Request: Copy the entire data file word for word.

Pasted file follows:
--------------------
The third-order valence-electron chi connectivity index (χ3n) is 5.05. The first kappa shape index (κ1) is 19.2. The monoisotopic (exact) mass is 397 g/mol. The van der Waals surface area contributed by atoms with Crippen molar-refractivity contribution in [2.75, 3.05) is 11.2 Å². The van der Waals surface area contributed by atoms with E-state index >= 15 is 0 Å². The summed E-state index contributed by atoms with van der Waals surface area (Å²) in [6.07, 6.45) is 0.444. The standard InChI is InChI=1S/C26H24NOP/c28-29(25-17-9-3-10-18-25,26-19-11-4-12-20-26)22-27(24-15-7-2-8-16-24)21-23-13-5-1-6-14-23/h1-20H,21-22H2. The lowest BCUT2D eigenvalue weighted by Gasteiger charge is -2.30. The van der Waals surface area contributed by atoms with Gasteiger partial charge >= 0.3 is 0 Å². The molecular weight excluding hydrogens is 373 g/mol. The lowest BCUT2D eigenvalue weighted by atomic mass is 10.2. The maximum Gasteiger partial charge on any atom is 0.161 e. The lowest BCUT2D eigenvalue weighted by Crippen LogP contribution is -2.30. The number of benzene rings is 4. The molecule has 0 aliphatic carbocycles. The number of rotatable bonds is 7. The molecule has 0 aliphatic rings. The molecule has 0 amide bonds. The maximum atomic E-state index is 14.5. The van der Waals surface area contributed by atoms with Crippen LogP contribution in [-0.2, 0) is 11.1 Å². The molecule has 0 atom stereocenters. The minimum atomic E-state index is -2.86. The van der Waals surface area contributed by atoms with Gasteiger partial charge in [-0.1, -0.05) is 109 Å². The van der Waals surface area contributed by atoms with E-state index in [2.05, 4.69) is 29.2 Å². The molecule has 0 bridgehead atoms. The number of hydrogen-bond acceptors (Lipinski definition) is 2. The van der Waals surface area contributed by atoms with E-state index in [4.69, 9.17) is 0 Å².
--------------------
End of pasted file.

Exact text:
The third-order valence-electron chi connectivity index (χ3n) is 5.05. The first kappa shape index (κ1) is 19.2. The monoisotopic (exact) mass is 397 g/mol. The van der Waals surface area contributed by atoms with Crippen molar-refractivity contribution in [2.75, 3.05) is 11.2 Å². The van der Waals surface area contributed by atoms with E-state index >= 15 is 0 Å². The summed E-state index contributed by atoms with van der Waals surface area (Å²) in [6.07, 6.45) is 0.444. The standard InChI is InChI=1S/C26H24NOP/c28-29(25-17-9-3-10-18-25,26-19-11-4-12-20-26)22-27(24-15-7-2-8-16-24)21-23-13-5-1-6-14-23/h1-20H,21-22H2. The lowest BCUT2D eigenvalue weighted by Gasteiger charge is -2.30. The van der Waals surface area contributed by atoms with Gasteiger partial charge >= 0.3 is 0 Å². The molecular weight excluding hydrogens is 373 g/mol. The lowest BCUT2D eigenvalue weighted by atomic mass is 10.2. The maximum Gasteiger partial charge on any atom is 0.161 e. The lowest BCUT2D eigenvalue weighted by Crippen LogP contribution is -2.30. The number of benzene rings is 4. The molecule has 0 aliphatic carbocycles. The number of rotatable bonds is 7. The molecule has 0 aliphatic rings. The molecule has 0 amide bonds. The maximum atomic E-state index is 14.5. The van der Waals surface area contributed by atoms with Crippen LogP contribution in [-0.2, 0) is 11.1 Å². The molecule has 0 atom stereocenters. The minimum atomic E-state index is -2.86. The van der Waals surface area contributed by atoms with Gasteiger partial charge in [-0.1, -0.05) is 109 Å². The van der Waals surface area contributed by atoms with E-state index in [2.05, 4.69) is 29.2 Å². The molecule has 0 bridgehead atoms. The number of hydrogen-bond acceptors (Lipinski definition) is 2. The van der Waals surface area contributed by atoms with E-state index in [4.69, 9.17) is 0 Å².